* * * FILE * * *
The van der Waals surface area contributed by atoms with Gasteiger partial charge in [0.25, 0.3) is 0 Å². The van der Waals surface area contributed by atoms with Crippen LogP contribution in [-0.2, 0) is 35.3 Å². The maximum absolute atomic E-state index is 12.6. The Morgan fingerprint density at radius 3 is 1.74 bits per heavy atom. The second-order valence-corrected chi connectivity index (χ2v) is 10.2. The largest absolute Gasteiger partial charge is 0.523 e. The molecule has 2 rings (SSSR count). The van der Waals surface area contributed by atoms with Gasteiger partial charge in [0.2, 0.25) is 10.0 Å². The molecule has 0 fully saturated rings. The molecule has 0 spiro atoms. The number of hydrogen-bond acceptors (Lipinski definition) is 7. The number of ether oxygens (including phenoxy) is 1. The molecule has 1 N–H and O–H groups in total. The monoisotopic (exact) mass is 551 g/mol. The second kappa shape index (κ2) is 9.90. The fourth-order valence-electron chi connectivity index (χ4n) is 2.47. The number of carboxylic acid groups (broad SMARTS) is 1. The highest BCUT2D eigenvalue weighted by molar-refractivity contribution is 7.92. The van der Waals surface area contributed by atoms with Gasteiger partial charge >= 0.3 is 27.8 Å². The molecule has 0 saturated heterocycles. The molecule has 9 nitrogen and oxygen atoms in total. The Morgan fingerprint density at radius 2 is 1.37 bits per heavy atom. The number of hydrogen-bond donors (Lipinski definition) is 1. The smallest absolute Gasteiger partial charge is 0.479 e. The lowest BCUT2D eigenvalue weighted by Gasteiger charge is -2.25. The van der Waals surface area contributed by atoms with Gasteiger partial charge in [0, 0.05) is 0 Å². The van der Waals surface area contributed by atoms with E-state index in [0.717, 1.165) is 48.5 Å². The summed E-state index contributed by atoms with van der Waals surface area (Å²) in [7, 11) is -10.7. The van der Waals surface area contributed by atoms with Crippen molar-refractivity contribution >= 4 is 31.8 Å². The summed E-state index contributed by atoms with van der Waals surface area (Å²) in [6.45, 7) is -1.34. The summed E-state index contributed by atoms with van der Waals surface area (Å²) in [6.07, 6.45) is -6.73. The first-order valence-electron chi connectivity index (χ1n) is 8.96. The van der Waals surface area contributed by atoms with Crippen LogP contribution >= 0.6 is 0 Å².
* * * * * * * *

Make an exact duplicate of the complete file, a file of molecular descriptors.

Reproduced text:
The van der Waals surface area contributed by atoms with Gasteiger partial charge in [0.25, 0.3) is 0 Å². The van der Waals surface area contributed by atoms with Crippen LogP contribution in [-0.2, 0) is 35.3 Å². The maximum absolute atomic E-state index is 12.6. The Morgan fingerprint density at radius 3 is 1.74 bits per heavy atom. The second-order valence-corrected chi connectivity index (χ2v) is 10.2. The largest absolute Gasteiger partial charge is 0.523 e. The molecule has 2 rings (SSSR count). The van der Waals surface area contributed by atoms with Gasteiger partial charge in [0.2, 0.25) is 10.0 Å². The molecule has 0 fully saturated rings. The molecule has 0 spiro atoms. The number of hydrogen-bond acceptors (Lipinski definition) is 7. The number of ether oxygens (including phenoxy) is 1. The molecule has 1 N–H and O–H groups in total. The monoisotopic (exact) mass is 551 g/mol. The second kappa shape index (κ2) is 9.90. The fourth-order valence-electron chi connectivity index (χ4n) is 2.47. The number of carboxylic acid groups (broad SMARTS) is 1. The highest BCUT2D eigenvalue weighted by molar-refractivity contribution is 7.92. The van der Waals surface area contributed by atoms with Gasteiger partial charge >= 0.3 is 27.8 Å². The molecule has 0 saturated heterocycles. The molecule has 9 nitrogen and oxygen atoms in total. The Morgan fingerprint density at radius 2 is 1.37 bits per heavy atom. The number of hydrogen-bond donors (Lipinski definition) is 1. The smallest absolute Gasteiger partial charge is 0.479 e. The lowest BCUT2D eigenvalue weighted by Gasteiger charge is -2.25. The van der Waals surface area contributed by atoms with Gasteiger partial charge in [0, 0.05) is 0 Å². The van der Waals surface area contributed by atoms with E-state index in [0.717, 1.165) is 48.5 Å². The summed E-state index contributed by atoms with van der Waals surface area (Å²) in [7, 11) is -10.7. The van der Waals surface area contributed by atoms with Crippen molar-refractivity contribution >= 4 is 31.8 Å². The summed E-state index contributed by atoms with van der Waals surface area (Å²) in [6.45, 7) is -1.34. The summed E-state index contributed by atoms with van der Waals surface area (Å²) in [6.07, 6.45) is -6.73. The first-order valence-electron chi connectivity index (χ1n) is 8.96. The van der Waals surface area contributed by atoms with Crippen LogP contribution >= 0.6 is 0 Å².